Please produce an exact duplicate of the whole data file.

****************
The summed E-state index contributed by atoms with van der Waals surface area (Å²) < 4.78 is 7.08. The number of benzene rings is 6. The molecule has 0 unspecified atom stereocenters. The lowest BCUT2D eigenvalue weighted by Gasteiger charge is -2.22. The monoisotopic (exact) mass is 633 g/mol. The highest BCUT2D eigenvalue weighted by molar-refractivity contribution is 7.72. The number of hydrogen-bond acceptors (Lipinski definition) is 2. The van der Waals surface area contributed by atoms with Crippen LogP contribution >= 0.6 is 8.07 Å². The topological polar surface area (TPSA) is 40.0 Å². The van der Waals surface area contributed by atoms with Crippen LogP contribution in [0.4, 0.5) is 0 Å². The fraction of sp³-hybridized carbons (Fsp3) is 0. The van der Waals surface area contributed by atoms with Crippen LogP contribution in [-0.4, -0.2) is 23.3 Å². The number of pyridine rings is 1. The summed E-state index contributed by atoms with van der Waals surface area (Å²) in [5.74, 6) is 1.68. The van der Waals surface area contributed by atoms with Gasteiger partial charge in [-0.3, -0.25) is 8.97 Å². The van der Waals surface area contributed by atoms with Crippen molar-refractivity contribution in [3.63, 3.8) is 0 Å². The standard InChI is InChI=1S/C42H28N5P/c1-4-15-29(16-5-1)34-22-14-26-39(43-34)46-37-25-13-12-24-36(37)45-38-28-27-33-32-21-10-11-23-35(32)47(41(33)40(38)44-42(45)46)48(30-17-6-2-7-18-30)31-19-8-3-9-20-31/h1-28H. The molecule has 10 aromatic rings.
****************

The summed E-state index contributed by atoms with van der Waals surface area (Å²) < 4.78 is 7.08. The number of benzene rings is 6. The molecule has 0 unspecified atom stereocenters. The lowest BCUT2D eigenvalue weighted by Gasteiger charge is -2.22. The monoisotopic (exact) mass is 633 g/mol. The highest BCUT2D eigenvalue weighted by molar-refractivity contribution is 7.72. The number of hydrogen-bond acceptors (Lipinski definition) is 2. The van der Waals surface area contributed by atoms with Crippen LogP contribution >= 0.6 is 8.07 Å². The topological polar surface area (TPSA) is 40.0 Å². The van der Waals surface area contributed by atoms with Crippen LogP contribution in [0.4, 0.5) is 0 Å². The fraction of sp³-hybridized carbons (Fsp3) is 0. The van der Waals surface area contributed by atoms with Crippen LogP contribution in [-0.4, -0.2) is 23.3 Å². The number of pyridine rings is 1. The summed E-state index contributed by atoms with van der Waals surface area (Å²) in [5.74, 6) is 1.68. The van der Waals surface area contributed by atoms with Gasteiger partial charge in [-0.3, -0.25) is 8.97 Å². The van der Waals surface area contributed by atoms with Crippen molar-refractivity contribution in [3.63, 3.8) is 0 Å². The standard InChI is InChI=1S/C42H28N5P/c1-4-15-29(16-5-1)34-22-14-26-39(43-34)46-37-25-13-12-24-36(37)45-38-28-27-33-32-21-10-11-23-35(32)47(41(33)40(38)44-42(45)46)48(30-17-6-2-7-18-30)31-19-8-3-9-20-31/h1-28H. The molecule has 10 aromatic rings.